Witt concluded that the meaning of that phrase is ambiguous because “[i]t cannot be determined, merely from the statute's text, whether the words ‘as modified’ should apply to ‘payment’ or to ‘claim.’ ” 113 F.3d at 511. In finding ambiguity, Witt first recognized that “under the ‘rule of the last antecedent,’ a phrase”—in this case “as modified”—generally “should be read to modify its immediate antecedent”—in this case “claim”—and therefore that interpreting Section 1322(c)(2) as permitting modification of claims was “ ‘quite sensible as a matter of grammar.’ ” Id. (quoting Nobelman, 508 U.S. at 330, 113 S.Ct. 2106). Nevertheless, Witt held that that reading “is not compelled” because “the term ‘claim’ is part of the phrase ‘of the claim,’ which modifies ‘payment.’ It is quite plausible as a matter of common sense, we believe, that the phrase ‘as modified’ also modifies ‘payment’ and not ‘claim.’ ” Id. In light of this purported ambiguity, Witt looked to Section 1322(c)(2)’s legislative history and determined that Congress intended “that only payment may be modified.” Id. at 512.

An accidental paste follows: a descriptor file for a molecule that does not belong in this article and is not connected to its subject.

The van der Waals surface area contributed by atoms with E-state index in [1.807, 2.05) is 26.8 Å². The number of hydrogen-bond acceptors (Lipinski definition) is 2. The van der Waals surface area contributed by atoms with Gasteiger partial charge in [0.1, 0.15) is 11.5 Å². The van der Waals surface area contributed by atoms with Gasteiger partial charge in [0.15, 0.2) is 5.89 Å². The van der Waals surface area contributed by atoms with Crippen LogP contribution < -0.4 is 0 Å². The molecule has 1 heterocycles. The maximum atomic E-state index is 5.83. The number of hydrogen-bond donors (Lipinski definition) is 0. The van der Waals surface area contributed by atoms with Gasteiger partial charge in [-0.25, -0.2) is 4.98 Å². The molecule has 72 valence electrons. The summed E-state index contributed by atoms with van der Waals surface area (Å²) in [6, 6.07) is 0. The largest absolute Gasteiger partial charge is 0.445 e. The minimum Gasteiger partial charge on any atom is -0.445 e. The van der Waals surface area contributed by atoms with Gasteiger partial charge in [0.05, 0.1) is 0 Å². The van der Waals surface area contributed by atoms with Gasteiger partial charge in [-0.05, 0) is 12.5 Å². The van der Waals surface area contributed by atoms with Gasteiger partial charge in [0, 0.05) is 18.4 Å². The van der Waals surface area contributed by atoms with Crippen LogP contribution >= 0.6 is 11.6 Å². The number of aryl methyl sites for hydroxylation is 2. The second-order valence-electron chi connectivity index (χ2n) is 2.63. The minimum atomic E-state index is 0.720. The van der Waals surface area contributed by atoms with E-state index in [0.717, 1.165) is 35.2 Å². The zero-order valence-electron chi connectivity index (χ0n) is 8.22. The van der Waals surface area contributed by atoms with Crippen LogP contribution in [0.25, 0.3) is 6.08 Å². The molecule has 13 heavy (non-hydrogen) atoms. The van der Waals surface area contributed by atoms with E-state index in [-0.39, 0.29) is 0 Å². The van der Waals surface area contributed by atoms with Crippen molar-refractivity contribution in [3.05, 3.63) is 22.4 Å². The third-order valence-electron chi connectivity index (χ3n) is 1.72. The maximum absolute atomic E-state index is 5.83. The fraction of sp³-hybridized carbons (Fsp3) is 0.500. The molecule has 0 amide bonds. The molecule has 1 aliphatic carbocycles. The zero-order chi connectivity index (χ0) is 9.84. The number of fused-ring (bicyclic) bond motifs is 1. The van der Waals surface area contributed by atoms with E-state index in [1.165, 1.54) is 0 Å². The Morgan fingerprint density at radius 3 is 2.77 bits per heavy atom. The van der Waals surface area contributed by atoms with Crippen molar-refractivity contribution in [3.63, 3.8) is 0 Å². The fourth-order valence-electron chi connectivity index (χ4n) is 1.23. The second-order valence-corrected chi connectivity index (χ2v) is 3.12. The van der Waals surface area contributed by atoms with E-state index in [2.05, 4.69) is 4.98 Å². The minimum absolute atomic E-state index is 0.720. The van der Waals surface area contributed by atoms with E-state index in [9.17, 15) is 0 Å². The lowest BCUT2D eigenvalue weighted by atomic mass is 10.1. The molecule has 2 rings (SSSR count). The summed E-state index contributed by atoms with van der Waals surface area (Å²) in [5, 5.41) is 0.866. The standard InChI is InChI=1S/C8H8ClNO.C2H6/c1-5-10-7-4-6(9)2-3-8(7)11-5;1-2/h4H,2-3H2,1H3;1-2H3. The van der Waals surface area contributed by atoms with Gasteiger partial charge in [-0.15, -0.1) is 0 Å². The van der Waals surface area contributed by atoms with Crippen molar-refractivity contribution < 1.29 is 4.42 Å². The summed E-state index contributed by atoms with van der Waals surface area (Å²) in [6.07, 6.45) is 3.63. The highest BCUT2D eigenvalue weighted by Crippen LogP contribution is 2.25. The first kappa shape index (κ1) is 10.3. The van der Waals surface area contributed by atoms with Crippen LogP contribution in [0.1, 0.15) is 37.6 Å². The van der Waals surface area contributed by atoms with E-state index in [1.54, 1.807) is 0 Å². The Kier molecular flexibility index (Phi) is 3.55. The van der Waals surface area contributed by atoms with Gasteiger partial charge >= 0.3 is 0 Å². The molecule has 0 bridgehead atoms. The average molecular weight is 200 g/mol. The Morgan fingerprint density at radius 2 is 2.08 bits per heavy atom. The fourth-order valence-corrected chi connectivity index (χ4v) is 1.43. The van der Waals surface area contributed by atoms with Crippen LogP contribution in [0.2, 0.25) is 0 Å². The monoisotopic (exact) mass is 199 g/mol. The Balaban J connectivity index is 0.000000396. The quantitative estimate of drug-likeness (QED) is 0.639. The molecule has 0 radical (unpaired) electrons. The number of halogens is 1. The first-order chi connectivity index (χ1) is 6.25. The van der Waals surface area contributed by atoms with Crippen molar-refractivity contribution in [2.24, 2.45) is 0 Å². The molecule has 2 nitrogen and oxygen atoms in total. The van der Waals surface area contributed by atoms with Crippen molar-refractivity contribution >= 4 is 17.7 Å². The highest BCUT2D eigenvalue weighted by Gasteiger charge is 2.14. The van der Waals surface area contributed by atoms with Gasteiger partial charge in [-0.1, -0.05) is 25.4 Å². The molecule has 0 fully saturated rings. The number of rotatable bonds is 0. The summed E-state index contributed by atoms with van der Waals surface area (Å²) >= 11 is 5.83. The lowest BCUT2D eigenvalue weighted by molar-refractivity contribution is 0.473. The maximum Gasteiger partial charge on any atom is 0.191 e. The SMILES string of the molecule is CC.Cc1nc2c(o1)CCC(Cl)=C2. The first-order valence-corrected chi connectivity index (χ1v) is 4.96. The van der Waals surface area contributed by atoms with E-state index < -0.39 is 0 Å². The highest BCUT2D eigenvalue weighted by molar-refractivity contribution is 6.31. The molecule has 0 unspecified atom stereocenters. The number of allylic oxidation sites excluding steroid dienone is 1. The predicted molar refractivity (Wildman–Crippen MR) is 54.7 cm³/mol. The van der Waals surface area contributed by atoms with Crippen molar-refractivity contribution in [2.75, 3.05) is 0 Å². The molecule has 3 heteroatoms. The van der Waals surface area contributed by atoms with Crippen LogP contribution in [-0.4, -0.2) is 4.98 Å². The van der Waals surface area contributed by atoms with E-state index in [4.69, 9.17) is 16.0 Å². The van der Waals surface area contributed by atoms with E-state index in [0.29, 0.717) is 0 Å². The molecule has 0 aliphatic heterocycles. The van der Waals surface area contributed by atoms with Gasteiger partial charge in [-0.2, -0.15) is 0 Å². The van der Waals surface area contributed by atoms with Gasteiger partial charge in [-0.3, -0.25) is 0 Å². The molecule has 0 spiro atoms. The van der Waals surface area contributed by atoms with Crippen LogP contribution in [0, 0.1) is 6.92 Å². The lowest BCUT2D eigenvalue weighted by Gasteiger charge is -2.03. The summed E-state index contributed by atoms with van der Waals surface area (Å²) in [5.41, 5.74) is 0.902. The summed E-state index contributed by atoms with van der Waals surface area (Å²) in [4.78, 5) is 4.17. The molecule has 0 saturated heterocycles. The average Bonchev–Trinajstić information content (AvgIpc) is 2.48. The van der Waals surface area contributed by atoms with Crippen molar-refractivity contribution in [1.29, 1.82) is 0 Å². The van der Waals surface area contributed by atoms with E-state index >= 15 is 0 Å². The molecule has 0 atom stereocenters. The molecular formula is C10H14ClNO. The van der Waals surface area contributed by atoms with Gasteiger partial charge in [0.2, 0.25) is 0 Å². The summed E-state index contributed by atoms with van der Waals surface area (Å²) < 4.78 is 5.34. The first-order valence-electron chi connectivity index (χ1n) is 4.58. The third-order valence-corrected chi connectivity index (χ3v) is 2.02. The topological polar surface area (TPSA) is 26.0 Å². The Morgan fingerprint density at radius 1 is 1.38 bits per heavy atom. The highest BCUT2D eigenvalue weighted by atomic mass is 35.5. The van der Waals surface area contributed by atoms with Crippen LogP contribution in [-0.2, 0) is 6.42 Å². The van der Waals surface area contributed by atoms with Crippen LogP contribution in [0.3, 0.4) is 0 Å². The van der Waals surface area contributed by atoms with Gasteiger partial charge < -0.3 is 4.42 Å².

Emphasizing that other aspects of Section 1322(c)(2)—not highlighted in Witt—indicate that Congress intended for the exception to permit modification of “claims,” not just “payment[s],” other courts universally have criticized Witt’s finding of ambiguity and attendant reliance on the statute's legislative history. See, e.g., In re Paschen, 296 F.3d at 1209; In re Eubanks, 219 B.R. at 471–73; In re Tekavec, 476 B.R. 555, 556, n. 2 (Bankr. E.D. Wis. 2012); Geller v. Grijalva (In re Grijalva), No. 4:11-bk-25386-EWH, 2012 WL 1110291, at *3–4 (Bankr. D. Ariz. Apr. 2, 2012); In re Reeves, 221 B.R. 756, 760 (Bankr. C.D. Ill. 1998); In re Mattson, 210 B.R. 157, 158–59 (Bankr. D. Minn. 1997). Commentators have reached the same conclusion—the plain language of Section 1322(c)(2) authorizes Chapter 13 plans to modify claims, not just payment schedules. See Nat'l Bankr. Rev. Comm'n, Report of the National Bankruptcy Review Commission 237 (1997) (“[S]ection 1322(c)(2) authorizes a stripdown of an undersecured residential mortgage if final payment would become due during the course of the Chapter 13 plan.”); 8 Collier on Bankr. (MB) ¶ 1322.17 (2018) (opining that “the plain language of [§ 1322(c)(2)] permits the modification of a claim on [a qualifying] home mortgage through the bifurcation of that claim into secured and unsecured components, with the unsecured component crammed down pursuant to section 1325(a)(5),” and characterizing Witt as a “strained reading of the language” that runs “contrary to accepted canons of statutory construction, as well as the great weight of authority, and inconsistent with other language in the subsection that specifically referred to section 1325(a)(5)”).